The higher we got, the deeper the snow, and after trudging through waist deep powder for almost an hour, we were finally getting close to the route. I looked back to see how Nick was getting on and much to my surprise; I saw to head torches below us gaining height pretty quickly in my freshly broken trail. This was annoying! I then went into worried climber about to lose his route mode (adopted more frequently in France). I sped up the trail breaking and all the time I was wading through the porridge like snow, the head lights kept gaining on us.

Rocket Man from below

Rocket Man from below

Once at the bottom of the route, we started to gear up swiftly, and there was buzz of anxiousness in the air. But eventually the couple walked over the last small hill and up to our gearing up spot. Nick did the welcoming thing and said “what are you planning to climb!”, which really meant don’t even think about getting on the route we are stood below! But the couple were super nice and said that they had seen us walking up and decided not to climb the route, but they wanted to see it from below and come and have a chat with us anyway. Ahhhhh and relex! We all had a good chat and after they had shared their tea so that they didn’t need to carry it back down, they headed off back to the car and we headed up the route.

Our route was called “Rocket Man” and it is another of Rapheal Slawinski route, which meant it was going to feel hard and interesting! It is a 350m, VI M7+ WI5+ that is described in the “Mixed Climbs in the Canadian Rockies” book as:

(“A spectacular route, in a high energy environment!” Rocket Man is the series of smears and drips weeping down the steep cliff to the right of Snowbird Glacier on Mount Patterson. Nine pitches of climbing make this the longest waterfall-style mixed route in the Rockies. Many hazards lurk below and above this route: active glaciers that spew debris threatening the approach.}

The big slide we saw ripping down to our right! Uh Ohhh...

The big slide we saw ripping down to our right! Uh Ohhh…

The route was stocked full of interesting climbing both hard and technical. “High energy environment” was damn right! The route was pretty much, 9 super sustained pitches of hard ice and mixed climbing which kept on coming, all the way to the last move. It was also definitely stocked full of hazards, as we were on pitch two, I was belaying Nick and I heard a massive boom. I looked to my right to see a huge avalanche ripping down the valley that we had just walked up….yikes, close one!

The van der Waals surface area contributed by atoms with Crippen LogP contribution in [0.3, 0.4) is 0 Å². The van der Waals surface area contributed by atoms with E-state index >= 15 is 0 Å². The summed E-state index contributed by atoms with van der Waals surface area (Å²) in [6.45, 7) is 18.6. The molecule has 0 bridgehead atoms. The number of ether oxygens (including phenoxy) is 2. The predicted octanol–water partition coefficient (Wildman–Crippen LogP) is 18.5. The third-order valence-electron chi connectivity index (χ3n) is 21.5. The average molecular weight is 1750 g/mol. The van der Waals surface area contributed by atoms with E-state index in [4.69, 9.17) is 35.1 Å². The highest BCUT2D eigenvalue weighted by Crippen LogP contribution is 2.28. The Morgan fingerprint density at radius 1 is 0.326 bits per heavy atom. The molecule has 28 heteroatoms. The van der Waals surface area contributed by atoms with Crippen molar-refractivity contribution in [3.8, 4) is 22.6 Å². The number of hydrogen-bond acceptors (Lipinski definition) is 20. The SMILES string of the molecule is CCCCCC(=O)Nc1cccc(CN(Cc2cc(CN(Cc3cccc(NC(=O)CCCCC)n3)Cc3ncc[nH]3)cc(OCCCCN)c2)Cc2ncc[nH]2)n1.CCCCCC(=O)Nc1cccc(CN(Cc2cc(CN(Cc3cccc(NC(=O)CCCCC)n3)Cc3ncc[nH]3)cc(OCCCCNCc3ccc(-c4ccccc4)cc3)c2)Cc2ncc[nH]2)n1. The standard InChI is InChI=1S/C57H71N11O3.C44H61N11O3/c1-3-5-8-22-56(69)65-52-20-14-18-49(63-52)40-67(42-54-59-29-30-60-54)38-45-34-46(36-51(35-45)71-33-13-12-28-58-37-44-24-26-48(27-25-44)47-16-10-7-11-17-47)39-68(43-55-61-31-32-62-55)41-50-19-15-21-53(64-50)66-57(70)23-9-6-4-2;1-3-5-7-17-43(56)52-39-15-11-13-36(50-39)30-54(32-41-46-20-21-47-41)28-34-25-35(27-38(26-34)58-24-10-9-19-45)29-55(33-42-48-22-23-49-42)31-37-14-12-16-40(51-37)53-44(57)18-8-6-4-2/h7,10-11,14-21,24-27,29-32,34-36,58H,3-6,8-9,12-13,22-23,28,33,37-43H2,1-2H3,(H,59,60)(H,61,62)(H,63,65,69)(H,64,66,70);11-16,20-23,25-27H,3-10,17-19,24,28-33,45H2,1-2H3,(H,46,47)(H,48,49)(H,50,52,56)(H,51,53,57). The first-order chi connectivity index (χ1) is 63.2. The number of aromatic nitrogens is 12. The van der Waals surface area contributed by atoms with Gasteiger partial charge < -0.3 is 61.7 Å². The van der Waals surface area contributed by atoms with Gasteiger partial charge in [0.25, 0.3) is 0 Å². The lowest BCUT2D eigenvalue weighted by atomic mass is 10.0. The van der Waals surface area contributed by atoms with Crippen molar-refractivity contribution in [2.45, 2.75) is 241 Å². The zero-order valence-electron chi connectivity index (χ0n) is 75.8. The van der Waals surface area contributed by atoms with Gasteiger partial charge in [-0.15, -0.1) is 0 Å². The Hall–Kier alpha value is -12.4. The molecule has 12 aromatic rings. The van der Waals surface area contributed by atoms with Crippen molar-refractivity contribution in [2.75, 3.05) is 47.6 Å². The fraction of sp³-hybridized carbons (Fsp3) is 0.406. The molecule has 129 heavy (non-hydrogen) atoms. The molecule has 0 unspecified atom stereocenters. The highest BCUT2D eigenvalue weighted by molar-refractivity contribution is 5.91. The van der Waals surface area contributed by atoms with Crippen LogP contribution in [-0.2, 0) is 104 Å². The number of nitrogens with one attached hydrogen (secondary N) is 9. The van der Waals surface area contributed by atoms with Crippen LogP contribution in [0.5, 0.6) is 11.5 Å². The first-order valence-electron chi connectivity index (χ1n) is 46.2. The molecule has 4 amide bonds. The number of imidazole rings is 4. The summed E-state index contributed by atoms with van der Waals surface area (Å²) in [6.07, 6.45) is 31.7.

Nick and I split the pitches working to our strengths. I took the steep mixed pitches and Nick took the techy thin and steep ice pitches. The climbing was world class, despite the slightly scrappy rock on some of the mixed pitches. But this just added to the adventure factor.

Me on pitch 7, hoping to not rip any bolts!

Me on pitch 7, hoping to not rip any bolts!

It was interesting to climb the steep and techy 7th pitch on fractures and loose edges for your picks, knowing that the last person to fall off the pitch took the second bolt (ripped it out) with them and nearly decked out. Always good for the head to keep fighting and spur you on to not fall off when you think you might get hurt! So the third bolt is now pretty high up the pitch, (especially when I didn’t find the first bolt) mmmmm…. spicy!

Altogether the route was super enjoyable, and despite climbing the last two pitches in the dark and doing some suspect diagonal rappels due to hidden rapp bolts under the ice, Nick and I had a brilliant time on yet another outstanding Canadian route.

Looks good ay?

Looks good ay?

With just over another week to go, let’s hope we get a couple more in before we fly home.

Pitch.1 – A straight forward WI3 pitch with some steepish ice and a bit of snow plodding! (My lead)

pitch.2 – A technical and thin ice smear/mixed corner with less than adequate ice, apart from the top pillar. (Nicks’ lead)

Good ice at the top of our pitch two.

Good ice at the top of our pitch two.

Pitch.3 – A steep M7 pitch leading to a hanging WI5 drip. Fun and pumpy! (My lead)

Me starting up the M7 pitch

Me starting up the M7 pitch

Me reaching the drip

Me reaching the drip

Pitch.4- A small techy WI4 pitch (Nicks’ lead)

Nick starting up pitch 4, a tricky start leads to fun climbing.

Nick starting up pitch 4, a tricky start leads to fun climbing.

Pitch.5- We did the alternate ice pitch out right on deceptively thin smears. (Nicks’ lead)

Nick leading away on the thinner ice on the alternate 5th pitch

Nick leading away on the thinner ice on the alternate 5th pitch

Me seconding pitch 5

Me seconding pitch 5

Pitch.6 – Another alternative pitch due to good ice on the route. (Nicks’ lead)

 

Nick heading up beside some cool features on pitch 6.

Nick heading up beside some cool features on pitch 6.

Pitch.7- A steep and techy mixed pitch with some outstanding climbing. (My lead)

Photo above

Pitch.8 – A steep and featured WI5 ice pillar, this was totally virgin ice, so it was a little tricky! (Nicks’ lead)